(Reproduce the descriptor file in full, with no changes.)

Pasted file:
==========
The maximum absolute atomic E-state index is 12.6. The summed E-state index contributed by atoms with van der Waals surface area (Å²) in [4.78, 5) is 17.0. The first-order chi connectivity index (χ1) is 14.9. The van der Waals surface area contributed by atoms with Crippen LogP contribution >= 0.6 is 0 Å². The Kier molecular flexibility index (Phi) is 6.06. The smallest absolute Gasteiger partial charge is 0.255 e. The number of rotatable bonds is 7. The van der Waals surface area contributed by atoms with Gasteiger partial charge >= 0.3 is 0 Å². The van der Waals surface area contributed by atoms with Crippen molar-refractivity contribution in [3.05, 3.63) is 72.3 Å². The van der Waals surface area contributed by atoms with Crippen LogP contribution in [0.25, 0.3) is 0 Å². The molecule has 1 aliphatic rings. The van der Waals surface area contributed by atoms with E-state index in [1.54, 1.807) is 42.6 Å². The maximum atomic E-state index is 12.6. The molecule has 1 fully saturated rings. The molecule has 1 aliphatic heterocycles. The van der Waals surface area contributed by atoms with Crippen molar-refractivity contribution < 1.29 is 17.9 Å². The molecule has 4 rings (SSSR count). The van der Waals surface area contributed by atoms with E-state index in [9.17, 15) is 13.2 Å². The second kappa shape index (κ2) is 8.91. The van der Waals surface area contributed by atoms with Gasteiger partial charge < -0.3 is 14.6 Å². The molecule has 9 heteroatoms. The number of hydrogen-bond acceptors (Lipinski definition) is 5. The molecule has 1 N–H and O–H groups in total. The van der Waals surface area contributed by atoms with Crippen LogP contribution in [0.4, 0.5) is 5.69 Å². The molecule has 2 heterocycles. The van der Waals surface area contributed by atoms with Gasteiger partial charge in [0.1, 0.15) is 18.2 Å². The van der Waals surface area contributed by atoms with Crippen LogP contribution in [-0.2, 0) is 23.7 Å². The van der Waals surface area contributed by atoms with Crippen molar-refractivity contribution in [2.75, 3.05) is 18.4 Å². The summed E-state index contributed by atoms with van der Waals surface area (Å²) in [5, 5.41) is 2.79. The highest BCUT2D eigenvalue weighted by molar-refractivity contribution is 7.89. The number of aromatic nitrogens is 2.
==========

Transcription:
The maximum absolute atomic E-state index is 12.6. The summed E-state index contributed by atoms with van der Waals surface area (Å²) in [4.78, 5) is 17.0. The first-order chi connectivity index (χ1) is 14.9. The van der Waals surface area contributed by atoms with Crippen LogP contribution >= 0.6 is 0 Å². The Kier molecular flexibility index (Phi) is 6.06. The smallest absolute Gasteiger partial charge is 0.255 e. The number of rotatable bonds is 7. The van der Waals surface area contributed by atoms with Gasteiger partial charge >= 0.3 is 0 Å². The van der Waals surface area contributed by atoms with Crippen molar-refractivity contribution in [3.05, 3.63) is 72.3 Å². The van der Waals surface area contributed by atoms with Crippen LogP contribution in [0.25, 0.3) is 0 Å². The molecule has 1 aliphatic rings. The van der Waals surface area contributed by atoms with E-state index in [1.54, 1.807) is 42.6 Å². The maximum atomic E-state index is 12.6. The molecule has 1 fully saturated rings. The molecule has 1 aliphatic heterocycles. The van der Waals surface area contributed by atoms with Crippen molar-refractivity contribution < 1.29 is 17.9 Å². The molecule has 4 rings (SSSR count). The van der Waals surface area contributed by atoms with E-state index in [9.17, 15) is 13.2 Å². The second kappa shape index (κ2) is 8.91. The van der Waals surface area contributed by atoms with Gasteiger partial charge < -0.3 is 14.6 Å². The molecule has 9 heteroatoms. The number of hydrogen-bond acceptors (Lipinski definition) is 5. The molecule has 1 N–H and O–H groups in total. The van der Waals surface area contributed by atoms with Crippen LogP contribution in [0.4, 0.5) is 5.69 Å². The molecule has 2 heterocycles. The van der Waals surface area contributed by atoms with Gasteiger partial charge in [0.1, 0.15) is 18.2 Å². The van der Waals surface area contributed by atoms with Crippen LogP contribution in [-0.2, 0) is 23.7 Å². The van der Waals surface area contributed by atoms with Crippen molar-refractivity contribution in [2.75, 3.05) is 18.4 Å². The summed E-state index contributed by atoms with van der Waals surface area (Å²) in [5, 5.41) is 2.79. The highest BCUT2D eigenvalue weighted by molar-refractivity contribution is 7.89. The number of aromatic nitrogens is 2.